Two of the brothers, Henry H. and Joshua, now reside in Delhi township, and Jesse D. lives in the city of Lansing, but owns the old farm in the south part of the township. The NORTHs settled in an excellent country, and the condition of their lands and improvements shows that they are thriving farmers.
Naming the Township
The young couple removed to Leslie, Ingham Co., Mich., arriving there on the 6th of May, 1836. They erected a temporary shanty in the wilderness, six miles from any settlers, but being soon after attacked with sickness, which almost every settler was subject to, they became homesick. Wild beasts and snakes troubled them, and one day, leaving their two children in their cabin, they went out to examine their land and got lost in the woods; but their faithful dog found them, and they followed him home. The dog was afterwards killed by wolves.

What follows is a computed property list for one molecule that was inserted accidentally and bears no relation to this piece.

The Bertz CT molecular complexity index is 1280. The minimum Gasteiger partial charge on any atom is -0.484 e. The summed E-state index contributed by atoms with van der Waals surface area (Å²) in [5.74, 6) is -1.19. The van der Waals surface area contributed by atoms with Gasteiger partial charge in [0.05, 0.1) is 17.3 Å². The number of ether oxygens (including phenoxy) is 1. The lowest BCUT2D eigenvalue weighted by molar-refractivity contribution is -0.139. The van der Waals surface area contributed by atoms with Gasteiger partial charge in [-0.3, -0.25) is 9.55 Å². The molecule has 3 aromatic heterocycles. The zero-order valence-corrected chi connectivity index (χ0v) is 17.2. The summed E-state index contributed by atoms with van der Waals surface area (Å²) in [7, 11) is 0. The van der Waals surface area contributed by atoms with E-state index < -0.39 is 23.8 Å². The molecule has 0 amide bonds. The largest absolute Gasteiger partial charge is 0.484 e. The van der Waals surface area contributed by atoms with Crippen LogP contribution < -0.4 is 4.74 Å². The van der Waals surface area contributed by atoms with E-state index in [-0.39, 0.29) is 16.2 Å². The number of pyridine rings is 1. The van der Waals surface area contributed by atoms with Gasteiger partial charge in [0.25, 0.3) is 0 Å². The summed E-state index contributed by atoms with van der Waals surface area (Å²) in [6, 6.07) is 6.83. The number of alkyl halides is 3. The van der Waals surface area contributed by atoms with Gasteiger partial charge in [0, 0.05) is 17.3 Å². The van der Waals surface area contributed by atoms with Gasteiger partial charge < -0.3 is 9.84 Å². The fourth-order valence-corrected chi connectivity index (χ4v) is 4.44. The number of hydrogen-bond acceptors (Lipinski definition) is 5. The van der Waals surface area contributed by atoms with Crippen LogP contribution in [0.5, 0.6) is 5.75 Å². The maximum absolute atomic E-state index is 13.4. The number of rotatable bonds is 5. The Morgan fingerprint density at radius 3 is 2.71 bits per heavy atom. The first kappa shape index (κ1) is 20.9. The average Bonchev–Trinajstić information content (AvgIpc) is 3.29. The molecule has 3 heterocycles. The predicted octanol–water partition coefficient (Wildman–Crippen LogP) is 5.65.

Mr. COOLEY was a stranger to everything connected with woodcraft or farm labor, and the prospect of making a comfortable home in the new country seemed anything but pleasing. Becoming at length sick and disgusted, he returned with his family to New York in 1837. But there was something enticing in the West after all, and in November of the same year, leaving his family, he returned to Michigan. At Jacksonburg he made the acquaintance of Jerry and William FORD, or, at least, one of them. These men had, in 1836, laid out a village on section 21, in Lansing township, which they named "Biddle City." Learning that Mr. COOLEY was looking for a place to settle, and also that he was a tailor and his wife a weaver, the FORDs persuaded him that at or near their new town was the place to settle; that it was sure to be a great city, and that the trades of himself and wife would soon make them comfortable, if not absolutely rich. To this enticing story Mr. COOLEY lent a willing ear, and came down to view the country. The nearest government land to "Biddle City" which he could find was on section 30, in the southwest part of the township, lying on Grand River, and about two miles southwest of the new city. It proved to be an excellent piece of land, and the section now includes some of the best farms in the township.